Tuesday, April 7, 2009
FORM AND FUNCTIONS OF JEWELLERY
Most cultures have at some point had a practice of keeping large amounts of wealth stored in the form of jewellery. Numerous cultures move wedding dowries in the form of jewellery, or create jewellery as a means of store or display coins. Alternatively, jewellery has been used as a currency or trade good, an example being the use of slave beads.
Many items of jewellery such as brooches and buckles originated as purely functional items, but evolved into decorative items as their functional requirement diminished.
Jewellery can also be symbolic of group membership, as in the case of the Christian crucifix or jewish star of david, or of status, as in the case of chains of office, or the Western practice or married people wearing a wedding ring.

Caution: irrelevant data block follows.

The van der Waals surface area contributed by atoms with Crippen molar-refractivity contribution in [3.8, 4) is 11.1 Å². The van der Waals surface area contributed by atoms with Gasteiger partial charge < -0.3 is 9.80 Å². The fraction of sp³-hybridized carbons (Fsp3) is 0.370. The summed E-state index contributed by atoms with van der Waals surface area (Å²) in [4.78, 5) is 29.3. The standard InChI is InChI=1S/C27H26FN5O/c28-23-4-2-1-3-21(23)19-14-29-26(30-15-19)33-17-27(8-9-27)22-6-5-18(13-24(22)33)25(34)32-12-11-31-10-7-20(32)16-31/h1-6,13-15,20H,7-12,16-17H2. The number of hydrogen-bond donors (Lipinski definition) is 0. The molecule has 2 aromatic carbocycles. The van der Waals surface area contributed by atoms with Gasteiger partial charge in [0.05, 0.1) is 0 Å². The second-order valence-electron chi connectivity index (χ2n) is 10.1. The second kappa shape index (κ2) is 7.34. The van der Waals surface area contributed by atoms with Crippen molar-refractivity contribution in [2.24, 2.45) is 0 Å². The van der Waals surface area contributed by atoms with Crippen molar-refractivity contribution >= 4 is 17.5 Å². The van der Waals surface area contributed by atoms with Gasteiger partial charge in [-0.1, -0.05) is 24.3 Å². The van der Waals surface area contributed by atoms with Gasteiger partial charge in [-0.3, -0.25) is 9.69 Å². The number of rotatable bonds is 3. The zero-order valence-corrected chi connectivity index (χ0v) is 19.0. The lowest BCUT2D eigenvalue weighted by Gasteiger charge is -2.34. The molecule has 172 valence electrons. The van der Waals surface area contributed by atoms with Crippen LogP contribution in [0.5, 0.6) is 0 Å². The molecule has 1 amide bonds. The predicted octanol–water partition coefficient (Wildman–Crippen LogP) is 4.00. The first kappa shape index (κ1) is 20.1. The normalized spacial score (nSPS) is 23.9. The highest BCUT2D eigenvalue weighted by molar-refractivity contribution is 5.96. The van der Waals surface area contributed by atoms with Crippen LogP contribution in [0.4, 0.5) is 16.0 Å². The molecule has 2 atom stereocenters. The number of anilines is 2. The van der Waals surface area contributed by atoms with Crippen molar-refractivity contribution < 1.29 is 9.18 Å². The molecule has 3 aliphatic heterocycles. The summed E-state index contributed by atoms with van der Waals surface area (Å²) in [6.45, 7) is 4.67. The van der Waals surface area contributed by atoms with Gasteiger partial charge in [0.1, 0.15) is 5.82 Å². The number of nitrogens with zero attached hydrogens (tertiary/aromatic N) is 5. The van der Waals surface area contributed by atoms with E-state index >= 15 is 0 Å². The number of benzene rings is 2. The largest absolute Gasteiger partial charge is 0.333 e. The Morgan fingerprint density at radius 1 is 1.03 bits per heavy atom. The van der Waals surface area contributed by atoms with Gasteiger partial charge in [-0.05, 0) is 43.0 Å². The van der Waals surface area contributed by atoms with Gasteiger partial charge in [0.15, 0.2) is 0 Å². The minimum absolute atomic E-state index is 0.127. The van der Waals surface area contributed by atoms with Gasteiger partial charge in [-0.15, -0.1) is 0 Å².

Wearing of amulets and devotional medals to provide protection or ward off ev is common in some cultures, these may take the form of symbols (such as the ankh), stores, plants, animals, body parts (such as the Khansama), or glyphs (such as stylized versions of the Throne Verse in Islamic art).
Although artistic display has clearly been a function of jewellery from the very beginning, the other roles described above tended to take primacy. It was only in the late 19th century, with the work of such masters as Peter Carl Faberge and Rene Lalique, that art began to take primacyy over function and wealth. This trend has continued into modern times, expanded upon by artists such as Robert Lee Morris and Ed Levin.